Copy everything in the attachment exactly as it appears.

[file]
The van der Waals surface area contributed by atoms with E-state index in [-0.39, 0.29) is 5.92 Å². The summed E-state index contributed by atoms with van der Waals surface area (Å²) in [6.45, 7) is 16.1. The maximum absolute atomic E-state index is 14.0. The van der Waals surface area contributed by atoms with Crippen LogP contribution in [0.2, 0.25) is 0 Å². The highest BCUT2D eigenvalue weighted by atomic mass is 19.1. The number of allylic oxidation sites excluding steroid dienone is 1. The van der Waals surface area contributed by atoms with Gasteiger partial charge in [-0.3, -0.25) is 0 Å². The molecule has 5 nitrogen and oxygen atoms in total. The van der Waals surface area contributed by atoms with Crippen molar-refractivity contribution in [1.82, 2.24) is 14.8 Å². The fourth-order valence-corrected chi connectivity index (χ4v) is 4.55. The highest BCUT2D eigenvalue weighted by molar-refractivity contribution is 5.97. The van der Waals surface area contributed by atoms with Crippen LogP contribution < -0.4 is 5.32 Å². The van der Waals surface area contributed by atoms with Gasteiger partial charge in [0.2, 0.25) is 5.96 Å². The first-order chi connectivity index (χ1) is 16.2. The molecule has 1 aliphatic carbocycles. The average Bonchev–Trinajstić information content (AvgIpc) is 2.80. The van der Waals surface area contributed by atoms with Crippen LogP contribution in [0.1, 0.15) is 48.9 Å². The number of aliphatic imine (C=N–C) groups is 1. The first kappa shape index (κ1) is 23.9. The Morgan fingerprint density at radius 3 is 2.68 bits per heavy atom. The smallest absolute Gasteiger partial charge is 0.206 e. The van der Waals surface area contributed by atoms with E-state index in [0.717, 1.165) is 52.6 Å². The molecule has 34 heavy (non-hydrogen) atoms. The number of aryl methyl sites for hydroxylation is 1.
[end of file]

The van der Waals surface area contributed by atoms with E-state index in [-0.39, 0.29) is 5.92 Å². The summed E-state index contributed by atoms with van der Waals surface area (Å²) in [6.45, 7) is 16.1. The maximum absolute atomic E-state index is 14.0. The van der Waals surface area contributed by atoms with Crippen LogP contribution in [0.2, 0.25) is 0 Å². The highest BCUT2D eigenvalue weighted by atomic mass is 19.1. The number of allylic oxidation sites excluding steroid dienone is 1. The van der Waals surface area contributed by atoms with Gasteiger partial charge in [-0.3, -0.25) is 0 Å². The molecule has 5 nitrogen and oxygen atoms in total. The van der Waals surface area contributed by atoms with Crippen molar-refractivity contribution in [1.82, 2.24) is 14.8 Å². The fourth-order valence-corrected chi connectivity index (χ4v) is 4.55. The highest BCUT2D eigenvalue weighted by molar-refractivity contribution is 5.97. The van der Waals surface area contributed by atoms with Crippen LogP contribution < -0.4 is 5.32 Å². The van der Waals surface area contributed by atoms with Gasteiger partial charge in [0.2, 0.25) is 5.96 Å². The first-order chi connectivity index (χ1) is 16.2. The molecule has 1 aliphatic carbocycles. The average Bonchev–Trinajstić information content (AvgIpc) is 2.80. The van der Waals surface area contributed by atoms with Crippen LogP contribution in [0.1, 0.15) is 48.9 Å². The number of aliphatic imine (C=N–C) groups is 1. The first kappa shape index (κ1) is 23.9. The Morgan fingerprint density at radius 3 is 2.68 bits per heavy atom. The smallest absolute Gasteiger partial charge is 0.206 e. The van der Waals surface area contributed by atoms with E-state index in [0.717, 1.165) is 52.6 Å². The molecule has 34 heavy (non-hydrogen) atoms. The number of aryl methyl sites for hydroxylation is 1.